A brief history of harlots

I write this as a follow-up to last week’s essay on muzzling after making whoopee. I’m on my way to Patmos, an island so difficult to get to, it has kept the great unwashed away. From now it is the only island I will grace with my presence, until the next time, that is. It was Kipling who quipped about journalists having ‘power without responsibility’. He then added the phrase ‘the prerogative of the harlot throughout the ages’, which was repeated by Stanley Baldwin, not Stanley Johnson. Comparing hacks to harlots is, of course, unfair to the girls. Some of them have risen to the highest offices in the past

Boris Johnson needs to face down his own people

To beat the virus, the government is asking us to keep to simple hands-face-space guidelines. When these are not followed, the virus spreads, but it is still (apparently) the government’s fault, i.e. the people can do no wrong. That was the case too in Athens’s direct democracy, where anyone whose proposal was ratified by the people’s assembly, but then turned out badly, could still be prosecuted for ‘misleading the people’. Even Pericles. In 431 bc war broke out between Athens, a sea-based power, and Sparta, a land-based one. Since Athens’s walls embraced its harbour Piraeus, Pericles proposed withdrawing the whole population inside the walls, and using their marine dominance to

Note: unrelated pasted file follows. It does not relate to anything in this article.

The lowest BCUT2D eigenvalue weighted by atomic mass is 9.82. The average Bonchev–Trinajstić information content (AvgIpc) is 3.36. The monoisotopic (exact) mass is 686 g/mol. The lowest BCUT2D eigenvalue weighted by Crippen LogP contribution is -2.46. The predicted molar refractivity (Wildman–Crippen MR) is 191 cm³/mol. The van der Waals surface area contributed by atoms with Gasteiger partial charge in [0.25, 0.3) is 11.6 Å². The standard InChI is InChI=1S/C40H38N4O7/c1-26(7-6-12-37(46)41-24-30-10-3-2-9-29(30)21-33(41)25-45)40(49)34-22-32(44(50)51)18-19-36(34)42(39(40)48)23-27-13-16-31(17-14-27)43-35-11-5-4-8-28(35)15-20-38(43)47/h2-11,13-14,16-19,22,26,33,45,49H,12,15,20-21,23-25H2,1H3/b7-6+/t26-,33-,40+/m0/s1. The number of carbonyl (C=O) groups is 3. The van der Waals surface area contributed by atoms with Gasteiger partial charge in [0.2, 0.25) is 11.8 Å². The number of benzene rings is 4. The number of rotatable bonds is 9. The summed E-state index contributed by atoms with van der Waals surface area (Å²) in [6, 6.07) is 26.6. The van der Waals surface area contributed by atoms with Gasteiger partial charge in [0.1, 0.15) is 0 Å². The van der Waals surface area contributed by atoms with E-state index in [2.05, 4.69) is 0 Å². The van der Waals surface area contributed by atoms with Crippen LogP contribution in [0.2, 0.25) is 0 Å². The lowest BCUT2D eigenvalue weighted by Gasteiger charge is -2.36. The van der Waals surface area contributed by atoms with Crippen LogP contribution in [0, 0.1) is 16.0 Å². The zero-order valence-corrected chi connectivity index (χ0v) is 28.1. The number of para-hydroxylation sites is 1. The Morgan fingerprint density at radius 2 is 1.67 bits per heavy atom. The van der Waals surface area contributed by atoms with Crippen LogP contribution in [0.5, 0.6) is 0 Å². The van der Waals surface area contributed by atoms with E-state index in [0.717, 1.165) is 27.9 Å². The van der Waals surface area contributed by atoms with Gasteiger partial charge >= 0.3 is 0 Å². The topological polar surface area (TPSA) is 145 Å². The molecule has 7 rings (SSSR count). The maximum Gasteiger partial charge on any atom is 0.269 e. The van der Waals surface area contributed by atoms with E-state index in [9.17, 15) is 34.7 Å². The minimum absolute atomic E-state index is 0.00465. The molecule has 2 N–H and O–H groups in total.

Boris’s hero Pericles didn’t need a spokeswoman

A spokeswoman has been appointed ‘to communicate with the nation on behalf of the Prime Minister’. He apparently needs ‘a protective ring of steel’ and Tories feel that she will be the answer. So getting someone else to say what the PM thinks solves all problems? Really? It is inconceivable that Boris Johnson’s hero Pericles would have sent someone else to speak and answer questions on his behalf before Athens’s democratic citizen assembly. (The spokesman would have been given the world’s shortest shrift — ‘a confession before execution’ — anyway.) The reason why Pericles would never have dreamed of such idiocy was that his success as a statesman depended entirely

How to fight a good war

Serifos There’s no high life here, only family life, so I’ve been hitting the books about great Greeks of the past, and they sure make today’s bunch look puny. Philosophers, playwrights, statesmen, artists, poets, orators, sculptors; the ancients had them all. After 2,500 years, they’ve never been equalled. I was once walking around the Greek wing at the New York Met and I ran into Henry Kissinger, whom I knew slightly. He asked me what the population of ancient Athens was. ‘About 20 to 30,000 citizens,’ I answered. He shook his head in amazement. ‘And they produced all this,’ he said. When I first began learning about the Greeks —

Pericles would have approved of the PM’s response to the pandemic

It must be infuriating for those who see the Prime Minister as a prisoner of a rigid elitist mindset that he is reacting to the pandemic not by crushing the workers but by doing what needed to be done, however radical. Pericles, his hero, was equally pragmatic, as the historian Thucydides said — and reaped the reward. Consider Pericles’s reaction in 431 bc to Sparta’s effective declaration of war. Athens at that time had walls that ran the five miles from the harbour up round the city, and back down to the harbour again. This made Athens impregnable by land, and since its triremes controlled the seas and could import